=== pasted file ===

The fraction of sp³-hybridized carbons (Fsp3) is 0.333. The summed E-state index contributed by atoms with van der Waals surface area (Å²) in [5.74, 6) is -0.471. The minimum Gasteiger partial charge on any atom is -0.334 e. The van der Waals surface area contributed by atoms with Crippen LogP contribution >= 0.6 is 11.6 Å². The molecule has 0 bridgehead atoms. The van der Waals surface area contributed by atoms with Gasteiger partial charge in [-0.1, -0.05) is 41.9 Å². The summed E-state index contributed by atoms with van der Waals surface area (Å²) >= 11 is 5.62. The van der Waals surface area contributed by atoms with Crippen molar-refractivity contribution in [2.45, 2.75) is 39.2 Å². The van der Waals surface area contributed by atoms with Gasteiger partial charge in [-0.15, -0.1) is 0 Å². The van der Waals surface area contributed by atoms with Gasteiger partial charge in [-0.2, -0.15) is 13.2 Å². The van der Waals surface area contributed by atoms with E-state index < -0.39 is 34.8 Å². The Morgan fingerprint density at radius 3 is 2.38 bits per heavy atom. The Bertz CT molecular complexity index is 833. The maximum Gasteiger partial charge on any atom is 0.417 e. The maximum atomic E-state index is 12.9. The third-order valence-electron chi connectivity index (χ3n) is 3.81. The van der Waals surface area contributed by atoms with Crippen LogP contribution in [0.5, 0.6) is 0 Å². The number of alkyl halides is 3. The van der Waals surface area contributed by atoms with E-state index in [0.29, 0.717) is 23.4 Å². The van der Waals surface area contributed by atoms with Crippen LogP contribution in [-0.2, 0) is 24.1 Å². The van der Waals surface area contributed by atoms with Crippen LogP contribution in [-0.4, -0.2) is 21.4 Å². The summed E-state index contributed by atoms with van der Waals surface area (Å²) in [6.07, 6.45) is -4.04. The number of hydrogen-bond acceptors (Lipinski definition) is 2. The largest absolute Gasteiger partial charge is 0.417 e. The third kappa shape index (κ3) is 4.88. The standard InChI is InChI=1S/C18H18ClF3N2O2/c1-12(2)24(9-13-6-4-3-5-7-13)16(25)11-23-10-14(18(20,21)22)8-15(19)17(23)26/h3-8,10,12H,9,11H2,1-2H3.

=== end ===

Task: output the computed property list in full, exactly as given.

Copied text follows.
The fraction of sp³-hybridized carbons (Fsp3) is 0.333. The summed E-state index contributed by atoms with van der Waals surface area (Å²) in [5.74, 6) is -0.471. The minimum Gasteiger partial charge on any atom is -0.334 e. The van der Waals surface area contributed by atoms with Crippen LogP contribution >= 0.6 is 11.6 Å². The molecule has 0 bridgehead atoms. The van der Waals surface area contributed by atoms with Gasteiger partial charge in [-0.1, -0.05) is 41.9 Å². The summed E-state index contributed by atoms with van der Waals surface area (Å²) >= 11 is 5.62. The van der Waals surface area contributed by atoms with Crippen molar-refractivity contribution in [2.45, 2.75) is 39.2 Å². The van der Waals surface area contributed by atoms with Gasteiger partial charge in [-0.15, -0.1) is 0 Å². The van der Waals surface area contributed by atoms with Gasteiger partial charge in [-0.2, -0.15) is 13.2 Å². The van der Waals surface area contributed by atoms with E-state index < -0.39 is 34.8 Å². The Morgan fingerprint density at radius 3 is 2.38 bits per heavy atom. The Bertz CT molecular complexity index is 833. The maximum Gasteiger partial charge on any atom is 0.417 e. The maximum atomic E-state index is 12.9. The third-order valence-electron chi connectivity index (χ3n) is 3.81. The van der Waals surface area contributed by atoms with Crippen LogP contribution in [0.5, 0.6) is 0 Å². The number of alkyl halides is 3. The van der Waals surface area contributed by atoms with E-state index in [0.29, 0.717) is 23.4 Å². The van der Waals surface area contributed by atoms with Crippen LogP contribution in [-0.2, 0) is 24.1 Å². The van der Waals surface area contributed by atoms with Crippen LogP contribution in [-0.4, -0.2) is 21.4 Å². The summed E-state index contributed by atoms with van der Waals surface area (Å²) in [6.07, 6.45) is -4.04. The number of hydrogen-bond acceptors (Lipinski definition) is 2. The largest absolute Gasteiger partial charge is 0.417 e. The third kappa shape index (κ3) is 4.88. The standard InChI is InChI=1S/C18H18ClF3N2O2/c1-12(2)24(9-13-6-4-3-5-7-13)16(25)11-23-10-14(18(20,21)22)8-15(19)17(23)26/h3-8,10,12H,9,11H2,1-2H3.